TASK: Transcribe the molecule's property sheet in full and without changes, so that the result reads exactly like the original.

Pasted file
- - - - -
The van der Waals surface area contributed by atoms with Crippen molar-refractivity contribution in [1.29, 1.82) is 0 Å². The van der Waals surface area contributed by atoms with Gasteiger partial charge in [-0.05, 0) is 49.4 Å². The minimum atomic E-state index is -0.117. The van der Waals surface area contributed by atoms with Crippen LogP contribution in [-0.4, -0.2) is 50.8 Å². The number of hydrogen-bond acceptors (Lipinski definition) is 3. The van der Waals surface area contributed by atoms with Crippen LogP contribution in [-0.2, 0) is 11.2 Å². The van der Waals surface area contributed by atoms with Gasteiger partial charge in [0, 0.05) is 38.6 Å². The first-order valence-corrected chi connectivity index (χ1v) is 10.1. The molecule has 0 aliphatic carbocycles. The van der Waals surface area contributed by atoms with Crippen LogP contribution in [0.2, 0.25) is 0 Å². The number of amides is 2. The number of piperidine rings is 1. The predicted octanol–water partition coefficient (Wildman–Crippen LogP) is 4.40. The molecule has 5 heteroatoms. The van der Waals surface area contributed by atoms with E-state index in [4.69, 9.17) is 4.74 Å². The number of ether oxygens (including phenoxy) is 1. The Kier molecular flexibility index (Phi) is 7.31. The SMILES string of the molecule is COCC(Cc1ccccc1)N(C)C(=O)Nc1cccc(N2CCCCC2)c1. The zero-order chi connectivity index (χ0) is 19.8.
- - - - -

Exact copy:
The van der Waals surface area contributed by atoms with Crippen molar-refractivity contribution in [1.29, 1.82) is 0 Å². The van der Waals surface area contributed by atoms with Gasteiger partial charge in [-0.05, 0) is 49.4 Å². The minimum atomic E-state index is -0.117. The van der Waals surface area contributed by atoms with Crippen LogP contribution in [-0.4, -0.2) is 50.8 Å². The number of hydrogen-bond acceptors (Lipinski definition) is 3. The van der Waals surface area contributed by atoms with Crippen LogP contribution in [-0.2, 0) is 11.2 Å². The van der Waals surface area contributed by atoms with Gasteiger partial charge in [0, 0.05) is 38.6 Å². The first-order valence-corrected chi connectivity index (χ1v) is 10.1. The molecule has 0 aliphatic carbocycles. The van der Waals surface area contributed by atoms with Crippen LogP contribution in [0.2, 0.25) is 0 Å². The number of amides is 2. The number of piperidine rings is 1. The predicted octanol–water partition coefficient (Wildman–Crippen LogP) is 4.40. The molecule has 5 heteroatoms. The van der Waals surface area contributed by atoms with E-state index in [4.69, 9.17) is 4.74 Å². The number of ether oxygens (including phenoxy) is 1. The Kier molecular flexibility index (Phi) is 7.31. The SMILES string of the molecule is COCC(Cc1ccccc1)N(C)C(=O)Nc1cccc(N2CCCCC2)c1. The zero-order chi connectivity index (χ0) is 19.8.